Paris, Today, 21:09-For the first time in the history of mankind, the world's countries, on Saturday evening (12 December) in Paris, committed to fighting climate change by adopting a fully global climate treaty.After two weeks of talks in a conference centre in a suburb of the French capital, French foreign minister Laurent Fabius asked the plenary session of the United Nations climate conference if it wished to adopt the Paris Agreement.“I see that the reaction is positive. I see no objection. The Paris Agreement is adopted,” said Fabius.The deal cements a new bottom-up approach, which involves pledges by every country to reduce greenhouse gas emissions, as well as a review mechanism to jack up the ambition of the pledges every five years.The international legal document, which will be signed by 195 countries and by the European Union, says the signatories aim to hold “the increase in the global average temperature to well below 2 °C above pre-industrial levels and to pursue efforts to limit the temperature increase to 1.5 °C above pre-industrial levels.”The reference to the 1.5 degrees is a powerful element, introduced in the text in Paris to accommodate the worries of countries most vulnerable to climate change, and of those which wanted an "ambitious" agreement.The more the earth's global temperature rises, the more chance there is of extreme weather events which cause both economic harm and loss of life.It is the second legally binding climate document since the Kyoto Protocol, adopted in Japan in 1997. But Kyoto required only action from a few dozen developing countries, which, historically speaking, have been the greatest polluters.This time, all countries are expected to act, but the text still allows for different responsibilities.“Developed country parties [to the Paris accord] shall continue taking the lead by undertaking economy-wide absolute emission reduction targets. Developing country parties should continue enhancing their mitigation efforts, and are encouraged to move over time towards economy-wide emission reduction or limitation targets in the light of different national circumstances,” said the text, adopted Saturday.Another important aspect of the text is “climate finance” - aid money to developing countries to help them reduce emissions, as well as take care of the effects of climate change whic have already happened.In addition to the Paris Agreement, the countries also adopted another document, in which developed countries promise to annually provide $100 billion starting in 2020, and, in a last-minute concession to developing countries, to increase this sum from 2025 onwards.Putting the finance chapter in the additional document, rather than in the binding agreement, appeased the wealthier nations’ concerns.The adoption of the Paris document ends a process of years, and puts the traumatic experience of the Copenhagen climate conference 2009, where a similar treaty was expected but not delivered, to rest.“This historic agreement is a manifesto for a better world, for a world that is just and sustainable,” said Carole Dieschbourg, Luxembourg's minister of environment, on behalf of EU ministers.Sitting next to her was the European Commission's climate negotiatior, Miguel Arias Canete, who called it a “strong and robust agreement.” He noted that following the adoption, nations and the EU must next take measures in the spirit of the agreement.“Today we celebrate. Tomorrow we have to act,” said Canete.The adoption also ended a rollercoaster of a day on Saturday, during which the climate talks were finalised, one day later than in the original schedule.Earlier on Saturday, Fabius delivered an emotional speech in which he called on delegates to accept the draft text he presented.He was flanked by French president Francois Hollande, and United Nations secretary-general Ban Ki-Moon, who also asked countries to accept the draft.During the day, environmental groups held a press conference. Referring to the draft text, they said that although “disappointing” compromises intruded into the document, it is still a “landmark agreement.”“Paris will be the floor, not the ceiling,” said Oxfam's Tim Gore.Greenpeace's Kumi Naidoo added: “This is the beginning of the end of the fossil fuel era.”As is common in international climate negotiations, several key moments in the final days were postponed to accommodate bilateral talks.The final plenary session started one hour and 45 minutes after it was scheduled to, but with several of the delegates visibly discussing in so-called "huddles" on television screens.It is likely that during these huddles, the last of the edges were smoothed, which allowed Fabius to declare the historic document as adopted after no one country objected.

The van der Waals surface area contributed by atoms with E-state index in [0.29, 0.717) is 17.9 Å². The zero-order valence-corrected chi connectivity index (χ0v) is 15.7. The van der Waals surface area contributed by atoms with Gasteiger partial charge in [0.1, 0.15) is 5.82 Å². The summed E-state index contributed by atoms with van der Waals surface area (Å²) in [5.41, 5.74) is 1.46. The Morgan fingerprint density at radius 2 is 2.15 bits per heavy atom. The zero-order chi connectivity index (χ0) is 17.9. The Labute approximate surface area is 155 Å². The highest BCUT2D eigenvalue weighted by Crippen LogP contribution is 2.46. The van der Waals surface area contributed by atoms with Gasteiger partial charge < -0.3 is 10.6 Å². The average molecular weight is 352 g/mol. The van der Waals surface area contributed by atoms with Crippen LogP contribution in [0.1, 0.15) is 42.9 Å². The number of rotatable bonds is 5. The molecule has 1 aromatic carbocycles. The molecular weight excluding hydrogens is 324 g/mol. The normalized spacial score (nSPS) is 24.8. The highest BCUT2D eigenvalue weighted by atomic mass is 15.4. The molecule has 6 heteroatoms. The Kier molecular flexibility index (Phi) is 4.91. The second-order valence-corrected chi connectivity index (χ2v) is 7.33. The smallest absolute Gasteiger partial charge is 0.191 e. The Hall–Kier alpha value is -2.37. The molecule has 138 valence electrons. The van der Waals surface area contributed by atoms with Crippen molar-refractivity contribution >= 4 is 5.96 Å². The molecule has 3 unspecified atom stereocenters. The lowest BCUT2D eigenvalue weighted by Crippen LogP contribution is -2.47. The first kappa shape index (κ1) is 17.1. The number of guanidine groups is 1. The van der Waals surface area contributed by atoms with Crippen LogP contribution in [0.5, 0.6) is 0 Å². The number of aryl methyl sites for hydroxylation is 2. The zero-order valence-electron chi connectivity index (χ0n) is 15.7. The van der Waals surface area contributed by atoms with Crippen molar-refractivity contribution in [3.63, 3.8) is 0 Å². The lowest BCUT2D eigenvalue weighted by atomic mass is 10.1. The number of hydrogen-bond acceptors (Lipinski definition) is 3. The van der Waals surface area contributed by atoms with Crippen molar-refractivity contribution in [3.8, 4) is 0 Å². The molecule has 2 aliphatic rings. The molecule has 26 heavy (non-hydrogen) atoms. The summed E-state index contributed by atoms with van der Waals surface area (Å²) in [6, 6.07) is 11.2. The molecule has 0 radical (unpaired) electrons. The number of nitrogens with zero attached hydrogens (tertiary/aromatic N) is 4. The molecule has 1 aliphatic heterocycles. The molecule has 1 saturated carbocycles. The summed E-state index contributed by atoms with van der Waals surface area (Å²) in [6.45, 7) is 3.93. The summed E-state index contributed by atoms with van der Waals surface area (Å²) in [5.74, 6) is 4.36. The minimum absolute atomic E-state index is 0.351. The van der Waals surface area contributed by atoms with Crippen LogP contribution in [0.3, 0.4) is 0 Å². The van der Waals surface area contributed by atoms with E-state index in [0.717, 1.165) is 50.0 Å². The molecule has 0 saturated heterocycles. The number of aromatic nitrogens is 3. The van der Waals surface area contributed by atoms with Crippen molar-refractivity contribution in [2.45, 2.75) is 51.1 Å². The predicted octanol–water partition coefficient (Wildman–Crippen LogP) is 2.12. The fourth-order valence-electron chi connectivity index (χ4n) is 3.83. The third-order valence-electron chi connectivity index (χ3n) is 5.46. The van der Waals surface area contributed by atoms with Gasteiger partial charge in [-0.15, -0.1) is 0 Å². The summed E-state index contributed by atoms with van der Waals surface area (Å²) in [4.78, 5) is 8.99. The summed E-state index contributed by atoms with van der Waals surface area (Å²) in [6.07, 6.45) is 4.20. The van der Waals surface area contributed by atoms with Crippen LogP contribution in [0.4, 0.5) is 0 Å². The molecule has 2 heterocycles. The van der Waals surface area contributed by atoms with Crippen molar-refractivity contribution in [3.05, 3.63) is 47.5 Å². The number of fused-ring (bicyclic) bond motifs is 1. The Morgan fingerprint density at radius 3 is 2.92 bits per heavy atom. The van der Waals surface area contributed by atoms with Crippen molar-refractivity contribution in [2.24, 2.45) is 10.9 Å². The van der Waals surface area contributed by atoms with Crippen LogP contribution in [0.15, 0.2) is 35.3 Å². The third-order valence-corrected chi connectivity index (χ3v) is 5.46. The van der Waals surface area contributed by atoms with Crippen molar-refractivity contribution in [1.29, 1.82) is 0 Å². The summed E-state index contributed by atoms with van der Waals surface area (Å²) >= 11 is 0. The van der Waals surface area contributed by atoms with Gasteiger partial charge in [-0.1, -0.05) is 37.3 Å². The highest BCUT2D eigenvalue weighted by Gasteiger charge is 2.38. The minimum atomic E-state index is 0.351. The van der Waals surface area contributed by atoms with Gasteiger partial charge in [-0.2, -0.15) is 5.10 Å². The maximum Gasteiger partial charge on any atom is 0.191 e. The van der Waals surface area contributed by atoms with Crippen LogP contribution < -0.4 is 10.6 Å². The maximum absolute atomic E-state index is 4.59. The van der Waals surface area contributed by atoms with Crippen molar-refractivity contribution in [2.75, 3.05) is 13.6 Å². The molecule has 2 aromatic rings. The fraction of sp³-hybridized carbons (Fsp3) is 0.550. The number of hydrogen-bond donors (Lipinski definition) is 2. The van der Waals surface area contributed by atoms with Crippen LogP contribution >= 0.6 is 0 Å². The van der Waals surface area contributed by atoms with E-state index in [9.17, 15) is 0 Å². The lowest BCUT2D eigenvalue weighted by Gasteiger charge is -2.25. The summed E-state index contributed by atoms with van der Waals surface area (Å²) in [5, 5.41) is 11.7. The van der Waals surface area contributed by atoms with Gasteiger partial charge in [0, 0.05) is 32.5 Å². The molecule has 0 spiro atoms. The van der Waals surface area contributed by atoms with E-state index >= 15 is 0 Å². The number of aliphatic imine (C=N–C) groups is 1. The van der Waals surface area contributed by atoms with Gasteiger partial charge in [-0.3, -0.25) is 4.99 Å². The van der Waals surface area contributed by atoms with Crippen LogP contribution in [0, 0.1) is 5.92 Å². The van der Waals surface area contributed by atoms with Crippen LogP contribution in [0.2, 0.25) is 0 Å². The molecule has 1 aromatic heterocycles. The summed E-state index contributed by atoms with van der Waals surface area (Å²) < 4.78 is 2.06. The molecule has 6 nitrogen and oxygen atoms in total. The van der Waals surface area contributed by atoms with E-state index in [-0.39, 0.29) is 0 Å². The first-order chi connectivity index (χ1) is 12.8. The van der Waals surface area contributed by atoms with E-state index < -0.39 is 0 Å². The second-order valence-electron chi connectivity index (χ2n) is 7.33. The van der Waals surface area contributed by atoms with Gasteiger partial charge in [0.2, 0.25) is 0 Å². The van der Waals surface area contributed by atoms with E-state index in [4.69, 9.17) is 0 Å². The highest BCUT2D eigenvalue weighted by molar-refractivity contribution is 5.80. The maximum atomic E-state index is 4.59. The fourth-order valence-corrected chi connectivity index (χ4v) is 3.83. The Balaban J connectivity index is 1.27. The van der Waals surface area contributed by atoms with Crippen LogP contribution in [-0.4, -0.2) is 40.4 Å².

Factbox: World reacts to new climate accord-Reuters – DEC 12,15-YAHOONEWS